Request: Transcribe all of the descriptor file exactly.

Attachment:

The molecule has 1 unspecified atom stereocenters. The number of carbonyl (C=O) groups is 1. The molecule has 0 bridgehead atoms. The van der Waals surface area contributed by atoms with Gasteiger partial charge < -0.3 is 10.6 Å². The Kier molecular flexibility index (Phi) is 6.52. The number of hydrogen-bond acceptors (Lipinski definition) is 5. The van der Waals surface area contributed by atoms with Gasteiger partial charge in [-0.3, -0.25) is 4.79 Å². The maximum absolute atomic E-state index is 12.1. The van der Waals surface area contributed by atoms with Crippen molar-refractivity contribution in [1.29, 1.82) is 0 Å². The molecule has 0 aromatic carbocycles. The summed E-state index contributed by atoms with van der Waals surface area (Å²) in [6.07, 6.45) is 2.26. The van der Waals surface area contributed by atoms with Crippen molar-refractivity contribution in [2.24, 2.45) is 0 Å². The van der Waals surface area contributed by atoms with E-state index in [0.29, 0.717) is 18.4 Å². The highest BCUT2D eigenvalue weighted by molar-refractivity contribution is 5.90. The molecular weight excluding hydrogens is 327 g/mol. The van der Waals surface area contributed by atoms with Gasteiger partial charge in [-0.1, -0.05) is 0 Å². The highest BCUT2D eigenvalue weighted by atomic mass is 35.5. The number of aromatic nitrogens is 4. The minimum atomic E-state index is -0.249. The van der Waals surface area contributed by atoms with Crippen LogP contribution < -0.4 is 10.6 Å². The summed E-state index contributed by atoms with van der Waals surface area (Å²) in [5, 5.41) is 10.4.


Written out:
The molecule has 1 unspecified atom stereocenters. The number of carbonyl (C=O) groups is 1. The molecule has 0 bridgehead atoms. The van der Waals surface area contributed by atoms with Gasteiger partial charge < -0.3 is 10.6 Å². The Kier molecular flexibility index (Phi) is 6.52. The number of hydrogen-bond acceptors (Lipinski definition) is 5. The van der Waals surface area contributed by atoms with Gasteiger partial charge in [-0.3, -0.25) is 4.79 Å². The maximum absolute atomic E-state index is 12.1. The van der Waals surface area contributed by atoms with Crippen molar-refractivity contribution in [1.29, 1.82) is 0 Å². The molecule has 0 aromatic carbocycles. The summed E-state index contributed by atoms with van der Waals surface area (Å²) in [6.07, 6.45) is 2.26. The van der Waals surface area contributed by atoms with Crippen molar-refractivity contribution in [2.24, 2.45) is 0 Å². The van der Waals surface area contributed by atoms with E-state index in [0.29, 0.717) is 18.4 Å². The highest BCUT2D eigenvalue weighted by molar-refractivity contribution is 5.90. The molecular weight excluding hydrogens is 327 g/mol. The van der Waals surface area contributed by atoms with Gasteiger partial charge in [-0.1, -0.05) is 0 Å². The highest BCUT2D eigenvalue weighted by atomic mass is 35.5. The number of aromatic nitrogens is 4. The minimum atomic E-state index is -0.249. The van der Waals surface area contributed by atoms with Crippen LogP contribution < -0.4 is 10.6 Å². The summed E-state index contributed by atoms with van der Waals surface area (Å²) in [5, 5.41) is 10.4.